The New York Times Tries Explaining Its Flawed Crusade Against Yeshivas
A dispatch in the metro section of the New York Times is the latest installment in the paper’s campaign, in its news columns, against Jewish religious schools in New York. (For earlier, similarly one-sided salvos on the same front see here and here.)
The Times’ ostensible inspiration is a small advocacy group and its lawyer, who complain that “39 yeshivas were violating state law by not providing students, particularly boys, an adequate education in secular subjects like English, math and science.” The advocacy group reportedly refuses to name the 39 yeshivas publicly.
This report is faulty, because it quotes four different people complaining about the supposedly inadequate education offered by the yeshivas, but not a single person defending the schools from the accusation.
When I asked the Times about why no defenders of the schools were included in the article, an editor at the Times, Amy Virshup, responded, “We saw this as an article about the city and the status of the investigation, so when we went to get comment, we went to the subject: the city.”
That’s preposterous. Imagine how Ms. Virshup would feel if I held a press conference outside police headquarters denouncing the police for dragging their heels in arresting Ms. Virshup for committing a series of brutal murders. And then if a newspaper covered that story by quoting four angry grieving mothers of murder victims, along with a quote from the police about how they aren’t dragging their heels — but without giving Ms. Virshup or her lawyer a chance to proclaim her innocence. It would be totally unfair.
The executive editor of the Times, Dean Baquet, weighed in on precisely this point — the importance of giving people criticized in stories the chance to respond — in a public statement just last week. Mr. Baquet was reacting to a Times article about writer Gay Talese, in which Mr. Talese, along the way, called Times reporter Nikole Hannah-Jones “duplicitous.” Mr. Baquet complained, “Nikole was not given a chance to respond to that, nor was I.”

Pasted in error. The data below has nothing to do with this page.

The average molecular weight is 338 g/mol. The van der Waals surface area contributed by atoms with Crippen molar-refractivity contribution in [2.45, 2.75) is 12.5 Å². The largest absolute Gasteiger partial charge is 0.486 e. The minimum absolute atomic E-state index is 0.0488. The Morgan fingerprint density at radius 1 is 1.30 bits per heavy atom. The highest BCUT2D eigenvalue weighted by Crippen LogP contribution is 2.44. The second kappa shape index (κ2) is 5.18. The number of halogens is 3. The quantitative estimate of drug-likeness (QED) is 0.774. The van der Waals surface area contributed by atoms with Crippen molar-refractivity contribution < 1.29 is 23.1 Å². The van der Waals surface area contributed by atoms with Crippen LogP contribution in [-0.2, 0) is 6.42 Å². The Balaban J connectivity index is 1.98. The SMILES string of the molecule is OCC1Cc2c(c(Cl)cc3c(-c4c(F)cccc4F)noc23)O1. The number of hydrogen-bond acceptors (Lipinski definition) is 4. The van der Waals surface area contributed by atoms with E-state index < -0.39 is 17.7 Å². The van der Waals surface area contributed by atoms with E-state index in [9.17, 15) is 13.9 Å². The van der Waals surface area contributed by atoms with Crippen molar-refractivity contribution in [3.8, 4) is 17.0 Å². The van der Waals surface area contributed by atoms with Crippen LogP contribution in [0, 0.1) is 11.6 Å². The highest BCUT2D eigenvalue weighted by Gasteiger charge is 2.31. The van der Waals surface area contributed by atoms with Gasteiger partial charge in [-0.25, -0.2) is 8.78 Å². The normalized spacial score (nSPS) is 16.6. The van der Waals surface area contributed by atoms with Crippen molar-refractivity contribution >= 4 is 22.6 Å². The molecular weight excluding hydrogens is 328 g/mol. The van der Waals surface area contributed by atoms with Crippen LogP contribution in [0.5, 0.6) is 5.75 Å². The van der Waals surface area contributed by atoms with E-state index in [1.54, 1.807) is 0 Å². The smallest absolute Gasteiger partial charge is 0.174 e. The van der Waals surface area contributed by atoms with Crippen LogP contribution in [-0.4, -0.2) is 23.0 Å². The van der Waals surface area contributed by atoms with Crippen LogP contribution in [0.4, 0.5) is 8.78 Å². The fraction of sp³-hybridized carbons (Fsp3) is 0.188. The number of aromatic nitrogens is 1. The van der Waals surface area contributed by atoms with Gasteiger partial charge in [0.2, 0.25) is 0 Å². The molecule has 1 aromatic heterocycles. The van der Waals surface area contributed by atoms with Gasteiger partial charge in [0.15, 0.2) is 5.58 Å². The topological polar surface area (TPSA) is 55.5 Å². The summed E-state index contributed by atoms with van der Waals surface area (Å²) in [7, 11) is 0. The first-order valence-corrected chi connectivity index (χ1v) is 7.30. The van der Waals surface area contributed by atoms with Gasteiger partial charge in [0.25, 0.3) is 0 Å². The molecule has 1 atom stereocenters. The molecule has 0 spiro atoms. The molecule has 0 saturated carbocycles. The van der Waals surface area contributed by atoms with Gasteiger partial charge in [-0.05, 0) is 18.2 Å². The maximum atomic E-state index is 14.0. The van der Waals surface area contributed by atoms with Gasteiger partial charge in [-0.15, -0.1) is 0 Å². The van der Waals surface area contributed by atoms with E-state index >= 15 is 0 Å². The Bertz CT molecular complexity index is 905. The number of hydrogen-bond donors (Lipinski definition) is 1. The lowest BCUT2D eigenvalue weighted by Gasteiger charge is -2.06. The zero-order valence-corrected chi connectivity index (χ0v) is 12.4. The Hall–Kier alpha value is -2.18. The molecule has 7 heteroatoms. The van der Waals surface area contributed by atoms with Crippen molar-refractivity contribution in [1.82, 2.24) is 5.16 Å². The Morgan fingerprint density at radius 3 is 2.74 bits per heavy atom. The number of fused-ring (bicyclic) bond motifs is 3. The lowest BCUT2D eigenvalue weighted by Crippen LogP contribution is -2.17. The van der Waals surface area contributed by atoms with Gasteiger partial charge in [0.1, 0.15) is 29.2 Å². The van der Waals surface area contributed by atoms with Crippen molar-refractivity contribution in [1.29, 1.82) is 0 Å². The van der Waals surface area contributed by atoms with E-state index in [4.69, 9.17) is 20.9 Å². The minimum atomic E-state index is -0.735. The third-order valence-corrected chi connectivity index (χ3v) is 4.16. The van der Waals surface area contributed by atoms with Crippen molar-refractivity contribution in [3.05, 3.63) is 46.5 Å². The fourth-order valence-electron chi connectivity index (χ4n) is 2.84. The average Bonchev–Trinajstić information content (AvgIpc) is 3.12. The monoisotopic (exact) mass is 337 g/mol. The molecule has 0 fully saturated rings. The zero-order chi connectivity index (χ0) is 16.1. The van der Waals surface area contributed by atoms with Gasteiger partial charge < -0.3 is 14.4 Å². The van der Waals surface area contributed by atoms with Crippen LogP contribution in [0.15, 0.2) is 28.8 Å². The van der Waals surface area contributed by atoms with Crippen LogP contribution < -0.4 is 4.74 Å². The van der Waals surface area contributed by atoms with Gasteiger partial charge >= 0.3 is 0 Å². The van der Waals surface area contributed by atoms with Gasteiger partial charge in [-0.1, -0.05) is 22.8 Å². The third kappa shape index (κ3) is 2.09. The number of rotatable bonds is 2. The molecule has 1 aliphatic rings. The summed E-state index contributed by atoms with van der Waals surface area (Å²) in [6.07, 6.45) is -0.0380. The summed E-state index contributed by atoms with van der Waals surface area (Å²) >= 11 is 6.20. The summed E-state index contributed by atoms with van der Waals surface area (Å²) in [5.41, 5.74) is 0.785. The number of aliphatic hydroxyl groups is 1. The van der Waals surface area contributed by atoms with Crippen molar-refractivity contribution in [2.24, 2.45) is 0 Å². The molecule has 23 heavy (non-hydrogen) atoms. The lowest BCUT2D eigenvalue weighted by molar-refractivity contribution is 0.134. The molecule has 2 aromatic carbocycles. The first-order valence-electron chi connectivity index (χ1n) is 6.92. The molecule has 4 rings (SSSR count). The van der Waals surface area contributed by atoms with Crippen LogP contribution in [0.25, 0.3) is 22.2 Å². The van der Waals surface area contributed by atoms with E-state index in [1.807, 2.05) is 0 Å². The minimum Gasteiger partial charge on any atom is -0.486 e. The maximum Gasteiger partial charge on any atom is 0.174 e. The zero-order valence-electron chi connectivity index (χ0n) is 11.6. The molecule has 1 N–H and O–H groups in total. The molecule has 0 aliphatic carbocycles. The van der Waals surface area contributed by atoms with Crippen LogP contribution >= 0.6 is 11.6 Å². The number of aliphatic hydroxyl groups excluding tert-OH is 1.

Mr. Baquet invoked “issues of race and gender” and wrote that the Times story “was flawed and Nikole was treated unfairly.” He also called it “clumsy and unfortunate.” He did this even though the story reported, “In reply to requests for comment, Ms. Hannah-Jones said by email, ‘Thank you for reaching out, but I’ve said all that I am going to say about this.’”
It’s hard to escape the conclusion that there is a double standard at play here. When the person being criticized is a black woman New York Times reporter, the official Times position is that the newspaper has a responsibility not merely to ask for comment, but to be painstakingly specific in doing so. In that situation, the newspaper didn’t shrug off the criticism by replying, “We saw this as an article about Gay Talese, not about Nikole Hannah-Jones.”
Yet when it is Orthodox Jewish educators who are being criticized, the Times gets into a post-publication defensive crouch, and, rather than being forthright in acknowledging that the article was flawed and unfair, reaches for some nonsensical explanation about the newspaper’s view of what the story was really “about.”
The failure to seek or get a response from the Jewish educators was only one of the problems with this Times story. Another flaw was the article’s conclusion, an anonymous negative quotation. Here it is:
A mother spoke about her concerns for her son’s education, but asked to be identified only by her first initial, S., because she feared a backlash from her insular community She said that her 9-year-old son attends a Hasidic yeshiva in Williamsburg, Brooklyn, and that he was already losing interest in secular subjects because they were valued so little at the school.
“I think New York City is failing my kid,” she said.
The Times doesn’t subject this anonymouse in the article to any of the skeptical scrutiny that other news sources are often subject to. It doesn’t, for example, ask the obvious follow-up question, which is that if the school is so problematic, why is the mother choosing to send her child there, and, because it is a private school, probably even paying tuition to do so? Nor is there any context about the government-run alternatives to the yeshivas — that is, the New York City public schools serving Williamsburg, or how this child might do if he were enrolled in one of them (possibly even worse).